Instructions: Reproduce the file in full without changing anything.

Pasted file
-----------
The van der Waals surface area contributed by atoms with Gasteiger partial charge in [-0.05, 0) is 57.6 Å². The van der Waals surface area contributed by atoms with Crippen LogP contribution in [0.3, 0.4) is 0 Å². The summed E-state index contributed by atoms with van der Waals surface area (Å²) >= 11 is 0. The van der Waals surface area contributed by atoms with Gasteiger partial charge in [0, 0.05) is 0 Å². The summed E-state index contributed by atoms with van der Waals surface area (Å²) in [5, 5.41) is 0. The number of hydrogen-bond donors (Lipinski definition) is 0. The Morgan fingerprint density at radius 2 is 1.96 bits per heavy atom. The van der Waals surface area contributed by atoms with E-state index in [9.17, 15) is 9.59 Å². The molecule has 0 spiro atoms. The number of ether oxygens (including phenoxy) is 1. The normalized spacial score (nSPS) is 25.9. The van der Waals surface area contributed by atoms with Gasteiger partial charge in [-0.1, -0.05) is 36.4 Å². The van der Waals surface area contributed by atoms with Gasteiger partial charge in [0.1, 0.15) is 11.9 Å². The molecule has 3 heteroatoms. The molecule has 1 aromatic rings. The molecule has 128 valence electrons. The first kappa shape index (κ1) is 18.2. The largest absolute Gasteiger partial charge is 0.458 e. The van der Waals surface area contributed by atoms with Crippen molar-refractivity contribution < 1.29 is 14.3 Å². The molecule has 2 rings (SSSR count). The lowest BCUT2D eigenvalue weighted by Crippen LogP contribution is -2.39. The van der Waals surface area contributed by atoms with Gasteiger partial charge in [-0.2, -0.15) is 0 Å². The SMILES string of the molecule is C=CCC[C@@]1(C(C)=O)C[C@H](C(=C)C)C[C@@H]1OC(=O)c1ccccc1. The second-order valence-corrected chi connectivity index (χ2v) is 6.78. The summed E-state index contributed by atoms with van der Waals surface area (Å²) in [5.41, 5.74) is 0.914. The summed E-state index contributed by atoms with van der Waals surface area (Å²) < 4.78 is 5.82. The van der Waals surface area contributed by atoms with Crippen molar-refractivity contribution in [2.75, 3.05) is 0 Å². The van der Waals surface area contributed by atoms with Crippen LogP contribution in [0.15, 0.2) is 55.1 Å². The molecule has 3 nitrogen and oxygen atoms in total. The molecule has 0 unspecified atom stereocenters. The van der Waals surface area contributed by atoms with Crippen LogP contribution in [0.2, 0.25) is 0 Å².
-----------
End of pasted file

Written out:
The van der Waals surface area contributed by atoms with Gasteiger partial charge in [-0.05, 0) is 57.6 Å². The van der Waals surface area contributed by atoms with Crippen LogP contribution in [0.3, 0.4) is 0 Å². The summed E-state index contributed by atoms with van der Waals surface area (Å²) >= 11 is 0. The van der Waals surface area contributed by atoms with Gasteiger partial charge in [0, 0.05) is 0 Å². The summed E-state index contributed by atoms with van der Waals surface area (Å²) in [5, 5.41) is 0. The number of hydrogen-bond donors (Lipinski definition) is 0. The Morgan fingerprint density at radius 2 is 1.96 bits per heavy atom. The van der Waals surface area contributed by atoms with E-state index in [9.17, 15) is 9.59 Å². The molecule has 0 spiro atoms. The number of ether oxygens (including phenoxy) is 1. The normalized spacial score (nSPS) is 25.9. The van der Waals surface area contributed by atoms with Gasteiger partial charge in [-0.1, -0.05) is 36.4 Å². The van der Waals surface area contributed by atoms with Gasteiger partial charge in [0.1, 0.15) is 11.9 Å². The molecule has 3 heteroatoms. The molecule has 1 aromatic rings. The molecule has 128 valence electrons. The first kappa shape index (κ1) is 18.2. The largest absolute Gasteiger partial charge is 0.458 e. The van der Waals surface area contributed by atoms with Crippen molar-refractivity contribution < 1.29 is 14.3 Å². The molecule has 2 rings (SSSR count). The lowest BCUT2D eigenvalue weighted by Crippen LogP contribution is -2.39. The van der Waals surface area contributed by atoms with Gasteiger partial charge in [-0.2, -0.15) is 0 Å². The SMILES string of the molecule is C=CCC[C@@]1(C(C)=O)C[C@H](C(=C)C)C[C@@H]1OC(=O)c1ccccc1. The second-order valence-corrected chi connectivity index (χ2v) is 6.78. The summed E-state index contributed by atoms with van der Waals surface area (Å²) in [5.41, 5.74) is 0.914. The summed E-state index contributed by atoms with van der Waals surface area (Å²) < 4.78 is 5.82. The van der Waals surface area contributed by atoms with Crippen molar-refractivity contribution in [2.75, 3.05) is 0 Å². The van der Waals surface area contributed by atoms with Crippen LogP contribution in [0.15, 0.2) is 55.1 Å². The molecule has 3 nitrogen and oxygen atoms in total. The molecule has 0 unspecified atom stereocenters. The van der Waals surface area contributed by atoms with Crippen LogP contribution in [0.2, 0.25) is 0 Å².